Fafo-report 317Web edition How can public pension systems be adjusted to the economic realities of the 21st century, while at the same time avoid a soaring of income inequality among future generations of retirees? Could it be that public pension systems that reproduce the distributive logic of the labor market are better suited to the taming of income inequality in retirement? This study is focussed on a particular argument that has prevailed in both historical and contemporary policy debates and has received considerable attention in the comparative welfare state literature. “The egalitarian argument in favor of earnings- related pensions” embodies the rather paradoxical idea, that a mixed system of flat-rate and earnings related pensions is likely to be superior to a system concentrated on minimum protection – even in terms of preventing excessive income inequality in retirement. In order to clarify the theoretical and empirical issues, a suggestion is made to specify the argument in terms of a more detailed set of mechanisms and in terms of testable hypotheses. These hypotheses are in turn confronted with relevant empirical evidence – primarily in the form of a comparative analysis involving a sample of nine OECD-countries. The thesis is organized in three parts. Part I gives a thorough treatment of the relevant theoretical and methodological issues. Part II presents the results of the comparative analysis of institutional data and of micro-data for the nine country cases. Finally, Part III offers a more in depth study of the income distribution among old age pensioners in Denmark, a country that appears to stand out as a critical case in the comparative analysis.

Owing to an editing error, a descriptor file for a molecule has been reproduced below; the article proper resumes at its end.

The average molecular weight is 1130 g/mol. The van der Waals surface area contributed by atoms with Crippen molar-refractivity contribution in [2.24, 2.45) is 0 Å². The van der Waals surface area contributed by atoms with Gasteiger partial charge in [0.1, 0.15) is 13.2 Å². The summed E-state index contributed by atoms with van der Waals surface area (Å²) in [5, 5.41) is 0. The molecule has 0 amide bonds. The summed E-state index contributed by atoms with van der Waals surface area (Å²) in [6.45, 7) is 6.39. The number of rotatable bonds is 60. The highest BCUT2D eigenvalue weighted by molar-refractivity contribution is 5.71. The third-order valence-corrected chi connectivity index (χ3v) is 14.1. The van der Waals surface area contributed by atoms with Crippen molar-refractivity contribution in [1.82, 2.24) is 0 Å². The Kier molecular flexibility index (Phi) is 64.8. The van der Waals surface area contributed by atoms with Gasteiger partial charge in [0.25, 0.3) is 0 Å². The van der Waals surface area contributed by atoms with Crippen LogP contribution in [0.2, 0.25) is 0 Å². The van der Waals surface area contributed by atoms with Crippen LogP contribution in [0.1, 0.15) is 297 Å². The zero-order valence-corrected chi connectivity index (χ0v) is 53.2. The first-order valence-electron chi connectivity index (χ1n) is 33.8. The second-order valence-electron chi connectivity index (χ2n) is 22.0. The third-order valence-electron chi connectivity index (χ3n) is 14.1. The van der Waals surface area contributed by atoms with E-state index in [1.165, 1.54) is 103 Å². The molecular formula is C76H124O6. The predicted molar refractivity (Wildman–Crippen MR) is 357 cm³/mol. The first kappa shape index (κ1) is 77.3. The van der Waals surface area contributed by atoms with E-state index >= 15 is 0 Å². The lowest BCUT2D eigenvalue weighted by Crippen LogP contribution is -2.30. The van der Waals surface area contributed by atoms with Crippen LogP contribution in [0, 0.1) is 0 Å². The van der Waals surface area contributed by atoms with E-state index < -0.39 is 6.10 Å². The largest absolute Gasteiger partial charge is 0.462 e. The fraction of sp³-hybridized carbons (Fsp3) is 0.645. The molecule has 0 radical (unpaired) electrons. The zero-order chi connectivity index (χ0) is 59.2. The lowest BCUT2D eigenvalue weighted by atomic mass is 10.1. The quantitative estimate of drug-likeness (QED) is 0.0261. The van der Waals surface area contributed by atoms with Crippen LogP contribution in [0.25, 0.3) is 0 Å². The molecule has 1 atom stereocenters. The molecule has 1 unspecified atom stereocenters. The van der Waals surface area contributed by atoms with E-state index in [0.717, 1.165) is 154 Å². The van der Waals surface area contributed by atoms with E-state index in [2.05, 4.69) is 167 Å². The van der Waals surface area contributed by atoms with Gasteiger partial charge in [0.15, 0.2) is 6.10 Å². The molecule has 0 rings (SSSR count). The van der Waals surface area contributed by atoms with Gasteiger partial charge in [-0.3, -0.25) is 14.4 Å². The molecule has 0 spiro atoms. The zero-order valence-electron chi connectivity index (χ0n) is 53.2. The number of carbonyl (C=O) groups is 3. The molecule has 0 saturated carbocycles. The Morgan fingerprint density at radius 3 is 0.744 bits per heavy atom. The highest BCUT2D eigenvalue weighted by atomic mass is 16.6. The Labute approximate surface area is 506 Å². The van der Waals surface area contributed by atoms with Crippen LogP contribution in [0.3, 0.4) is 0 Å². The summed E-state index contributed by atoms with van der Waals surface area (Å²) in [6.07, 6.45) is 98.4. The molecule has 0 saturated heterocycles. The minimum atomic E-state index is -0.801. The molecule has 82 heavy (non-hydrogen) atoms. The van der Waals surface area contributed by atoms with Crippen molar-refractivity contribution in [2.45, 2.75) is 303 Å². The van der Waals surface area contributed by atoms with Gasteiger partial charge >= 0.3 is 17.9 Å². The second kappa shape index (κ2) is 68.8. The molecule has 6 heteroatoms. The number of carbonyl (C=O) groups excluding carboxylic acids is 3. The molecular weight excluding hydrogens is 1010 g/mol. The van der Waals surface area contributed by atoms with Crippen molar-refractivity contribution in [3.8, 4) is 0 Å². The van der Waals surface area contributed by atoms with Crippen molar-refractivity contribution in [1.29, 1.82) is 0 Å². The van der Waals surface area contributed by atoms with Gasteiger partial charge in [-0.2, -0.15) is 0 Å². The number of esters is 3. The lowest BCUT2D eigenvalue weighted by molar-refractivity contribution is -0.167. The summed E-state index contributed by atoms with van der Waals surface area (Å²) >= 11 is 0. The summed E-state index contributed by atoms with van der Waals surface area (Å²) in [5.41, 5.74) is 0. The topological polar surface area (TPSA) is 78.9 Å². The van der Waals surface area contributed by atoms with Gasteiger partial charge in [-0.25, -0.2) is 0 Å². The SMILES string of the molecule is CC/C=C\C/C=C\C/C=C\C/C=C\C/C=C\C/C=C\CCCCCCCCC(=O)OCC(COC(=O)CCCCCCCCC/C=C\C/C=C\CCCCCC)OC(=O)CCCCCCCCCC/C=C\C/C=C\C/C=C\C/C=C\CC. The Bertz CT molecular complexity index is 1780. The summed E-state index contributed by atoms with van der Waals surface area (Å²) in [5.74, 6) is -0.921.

Published: 1999 Id-nr.: 317